Origin of Dion Pugil

April 22, 2006

The name Dion Pugil is taken from an amazing story:

The Father Confessor. By Herman Hesse.

By the way, if you haven't read any good books lately, pick up Siddhartha by Hesse. You won't regret it. In fact you will wonder why in the world no one told you to read it before. (Sorry, I had forgoten to tell you).


One of the first things to learn if you want to be a contemplative is how to mind your own business.

Nothing is more suspicious, in a man who seems holy, than an impatient desire to reform other men.

A serious obstacle to recollection is the mania for directing those you have not been appointed to direct, reforming those you have not been asked to reform, correcting those over whom you have no jurisdiction.  How can you do these things and keep your mind at rest?  Renounce this futile concern with other men’s affairs!

Pay as little attention as you can to the faults of other people.  And none at all to their natural defects and eccentricities.

 -Thomas Merton. Seeds of contemplation

Just thought it was worth posting it again… and again… and again… and again. 

Good writing

January 31, 2006

Man do I love good writers. Paul Graham, a painter and computer hacker (maybe Kevin’s heard of him) writes on subjects that range from painting, to programming, to being in elemetary school, to doing business. Here are two examples I’d like to recommend. Some might be a little long, so if you have a printer you might want to print them. Believe me, give this guy a chance, he’s awsome.

What you wish you’d known.

How to do what you love.

Now on a completely different subject, yesterday I came upon an article that I thought was great. It’s written by a Buddhist Nun. It’s on a practice called Tonglen. Great stuff. Really.
The practice of Tonglen.

Oh and by the way, if after reading Graham’s essays you think the guy’s one of the coolest dudes. Here’s the link to all his essays: Paul Graham.

Open Mind, Open Heart

January 10, 2006

The book “Open Mind, Open Heart” by Thomas Keating is here online.

A theory of everything

November 5, 2005

I started reading “A Theory of Everything? today. There’s some good stuff even in the preface.

Ken Wilber, the author, talks a bit about what are some of the hottest intelectual subjects in the world today. Evolutionary Psichology is the first one he mentions. He then moves on to mention as an even hotter subject String Theory, and M-Theory (which are basically both the same thing). String theory is also called Unified theory of the universe. It’s an attempt to put all the laws of physics together under one great theory.

But then comes the great part, he mentions a greek word he loves, Kosmos. Not cosmos, but kosmos. Kosmos was the greek word for

the patterned Whole of all existance, including the physical, emotional, mental and spiritual realms.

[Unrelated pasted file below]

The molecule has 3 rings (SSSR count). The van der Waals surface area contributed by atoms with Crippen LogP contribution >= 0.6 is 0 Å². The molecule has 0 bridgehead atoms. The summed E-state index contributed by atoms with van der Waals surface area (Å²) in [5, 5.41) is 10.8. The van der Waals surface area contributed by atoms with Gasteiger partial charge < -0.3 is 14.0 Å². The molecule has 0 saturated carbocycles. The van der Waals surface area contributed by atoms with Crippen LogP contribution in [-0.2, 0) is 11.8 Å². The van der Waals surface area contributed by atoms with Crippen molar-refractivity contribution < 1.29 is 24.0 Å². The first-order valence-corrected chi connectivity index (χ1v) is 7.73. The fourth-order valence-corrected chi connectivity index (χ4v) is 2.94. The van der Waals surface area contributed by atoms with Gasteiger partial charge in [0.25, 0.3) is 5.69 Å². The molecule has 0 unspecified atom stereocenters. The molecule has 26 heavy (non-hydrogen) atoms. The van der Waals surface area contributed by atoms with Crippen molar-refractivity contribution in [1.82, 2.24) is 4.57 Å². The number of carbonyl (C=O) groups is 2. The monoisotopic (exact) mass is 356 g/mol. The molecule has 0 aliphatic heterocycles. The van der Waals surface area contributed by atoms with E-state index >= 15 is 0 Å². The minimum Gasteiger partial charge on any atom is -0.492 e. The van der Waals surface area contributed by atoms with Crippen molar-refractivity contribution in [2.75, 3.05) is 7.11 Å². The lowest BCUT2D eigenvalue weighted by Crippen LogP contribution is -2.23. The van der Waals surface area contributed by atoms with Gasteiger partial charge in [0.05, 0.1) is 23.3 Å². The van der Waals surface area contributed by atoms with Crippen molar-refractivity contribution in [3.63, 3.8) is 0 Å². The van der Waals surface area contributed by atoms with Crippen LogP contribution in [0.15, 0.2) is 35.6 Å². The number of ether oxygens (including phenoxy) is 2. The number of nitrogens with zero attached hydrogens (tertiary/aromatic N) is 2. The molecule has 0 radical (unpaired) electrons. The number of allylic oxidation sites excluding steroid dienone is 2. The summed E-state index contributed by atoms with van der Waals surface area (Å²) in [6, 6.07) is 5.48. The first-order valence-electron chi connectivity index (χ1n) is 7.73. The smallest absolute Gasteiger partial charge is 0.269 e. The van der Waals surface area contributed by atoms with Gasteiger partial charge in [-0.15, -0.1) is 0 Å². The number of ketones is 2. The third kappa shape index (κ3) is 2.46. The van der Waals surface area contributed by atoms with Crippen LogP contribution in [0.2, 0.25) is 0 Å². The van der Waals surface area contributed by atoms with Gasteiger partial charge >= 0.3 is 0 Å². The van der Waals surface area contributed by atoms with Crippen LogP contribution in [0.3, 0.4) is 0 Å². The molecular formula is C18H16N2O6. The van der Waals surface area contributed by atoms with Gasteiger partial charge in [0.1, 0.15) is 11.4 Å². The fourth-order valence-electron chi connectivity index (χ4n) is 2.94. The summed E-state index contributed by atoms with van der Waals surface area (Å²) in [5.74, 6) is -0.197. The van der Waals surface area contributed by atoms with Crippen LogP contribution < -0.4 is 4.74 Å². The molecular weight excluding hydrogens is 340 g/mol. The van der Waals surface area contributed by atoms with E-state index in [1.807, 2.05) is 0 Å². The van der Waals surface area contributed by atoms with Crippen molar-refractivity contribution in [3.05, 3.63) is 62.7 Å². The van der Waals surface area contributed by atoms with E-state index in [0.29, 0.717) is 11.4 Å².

In modernity science tried to simply teach us that the whole thing was the cosmos, that is, the universe. The Theory of Everything tries to give us a richer intergral vision of it all. Mind; matter; soul; spirit. All of it.

The attempt to state a theory of everything is impossible. He says the task is undoable because “knowledge expands faster than ways to categorize it.? But in this paragraph he states why the attempt is worth it:

So why even attempt the imposible? Because, I believe, a little bit of wholeness is better than none at all. And an integral vision offers considerably more wholeness than the slice-and-dice alternatives. We can be more whole or less whole; more fragmented or less fragmented; more alienated or less alienated- and an integral vision invites us to be a little more whole, a little less fragmented, in our works, our lives, our destiny.

I’ve always been somewhat skeptical of anything that shuts the rest of anything out. That’s why I guess I felt so much anger for so long towards my old church life. They taught of a God and Jesus and Church that was meant to be the everything that existed.

Isn’t Jesus called the All in all? I don’t believe in that New Agish vision of the world of that states that you and I are God, with my dogs included, as well as the grass and the trees. But I do believe that if he is the All in all, he’s related to everything. Everything. How can he not be?

All this talking about theories of everything and unity made me remember this “holistic? poem by Rumi:

Not Christian or Jew or Muslim, not Hindu,

Buddhist, sufi or zen. Not any religion

or cultural system. I am not from the East

or the the West, not out of the ocean or up

from the ground, not natural or ethereal, not

composed of elements at all. I do not exist,

am not an entity in this world or the next,

did not descent from Adam and Eve or any

origin story. My place is placeless, a trace

of the traceless. Neither body or soul.

I belong to the beloved, have seen the two

worlds as one and that one call to and know,

first, last, outer, inner, only that

breath breathing human being.

-Jelaluddin Rumi

Chaim Potok’s The Chosen

October 31, 2005

I read “The Chosen” by Chaim Potok for the first time about 5 years ago. The book tells the story of two young Jewish kids from different backgrounds and how they become best friends.

I recommend this book to christians because it teaches about accepting people who don’t have the same religious customs as you but that belong to the same religion.

It’s a powerful story. You’ll cry of sadness and of joy. You’ll love it.

The Chosen in Amazon